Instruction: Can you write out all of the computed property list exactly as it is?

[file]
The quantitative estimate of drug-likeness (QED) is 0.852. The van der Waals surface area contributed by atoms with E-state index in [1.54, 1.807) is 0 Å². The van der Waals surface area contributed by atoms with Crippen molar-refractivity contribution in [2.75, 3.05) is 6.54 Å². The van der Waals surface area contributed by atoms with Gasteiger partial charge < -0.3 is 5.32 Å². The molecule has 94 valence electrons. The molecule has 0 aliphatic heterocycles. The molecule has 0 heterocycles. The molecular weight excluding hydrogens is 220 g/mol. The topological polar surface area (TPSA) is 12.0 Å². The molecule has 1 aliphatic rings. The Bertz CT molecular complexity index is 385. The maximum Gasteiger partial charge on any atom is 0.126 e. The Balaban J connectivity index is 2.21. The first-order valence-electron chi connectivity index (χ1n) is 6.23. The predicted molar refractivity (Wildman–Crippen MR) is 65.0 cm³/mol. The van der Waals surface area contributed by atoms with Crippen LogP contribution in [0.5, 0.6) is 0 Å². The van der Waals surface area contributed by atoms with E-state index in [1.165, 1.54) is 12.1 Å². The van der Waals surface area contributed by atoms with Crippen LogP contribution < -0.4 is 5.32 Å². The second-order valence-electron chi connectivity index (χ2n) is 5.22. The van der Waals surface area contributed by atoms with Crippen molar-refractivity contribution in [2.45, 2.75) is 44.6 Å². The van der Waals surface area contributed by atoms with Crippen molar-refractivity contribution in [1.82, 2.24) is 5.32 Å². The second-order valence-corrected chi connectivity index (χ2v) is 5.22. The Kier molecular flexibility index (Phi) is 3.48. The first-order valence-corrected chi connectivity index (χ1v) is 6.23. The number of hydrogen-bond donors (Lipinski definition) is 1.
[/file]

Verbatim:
The quantitative estimate of drug-likeness (QED) is 0.852. The van der Waals surface area contributed by atoms with E-state index in [1.54, 1.807) is 0 Å². The van der Waals surface area contributed by atoms with Crippen molar-refractivity contribution in [2.75, 3.05) is 6.54 Å². The van der Waals surface area contributed by atoms with Gasteiger partial charge < -0.3 is 5.32 Å². The molecule has 94 valence electrons. The molecule has 0 aliphatic heterocycles. The molecule has 0 heterocycles. The molecular weight excluding hydrogens is 220 g/mol. The topological polar surface area (TPSA) is 12.0 Å². The molecule has 1 aliphatic rings. The Bertz CT molecular complexity index is 385. The maximum Gasteiger partial charge on any atom is 0.126 e. The Balaban J connectivity index is 2.21. The first-order valence-electron chi connectivity index (χ1n) is 6.23. The predicted molar refractivity (Wildman–Crippen MR) is 65.0 cm³/mol. The van der Waals surface area contributed by atoms with Crippen LogP contribution in [0.5, 0.6) is 0 Å². The van der Waals surface area contributed by atoms with E-state index in [1.165, 1.54) is 12.1 Å². The van der Waals surface area contributed by atoms with Crippen LogP contribution < -0.4 is 5.32 Å². The second-order valence-electron chi connectivity index (χ2n) is 5.22. The van der Waals surface area contributed by atoms with Crippen molar-refractivity contribution in [2.45, 2.75) is 44.6 Å². The van der Waals surface area contributed by atoms with Crippen molar-refractivity contribution in [1.82, 2.24) is 5.32 Å². The second-order valence-corrected chi connectivity index (χ2v) is 5.22. The Kier molecular flexibility index (Phi) is 3.48. The first-order valence-corrected chi connectivity index (χ1v) is 6.23. The number of hydrogen-bond donors (Lipinski definition) is 1.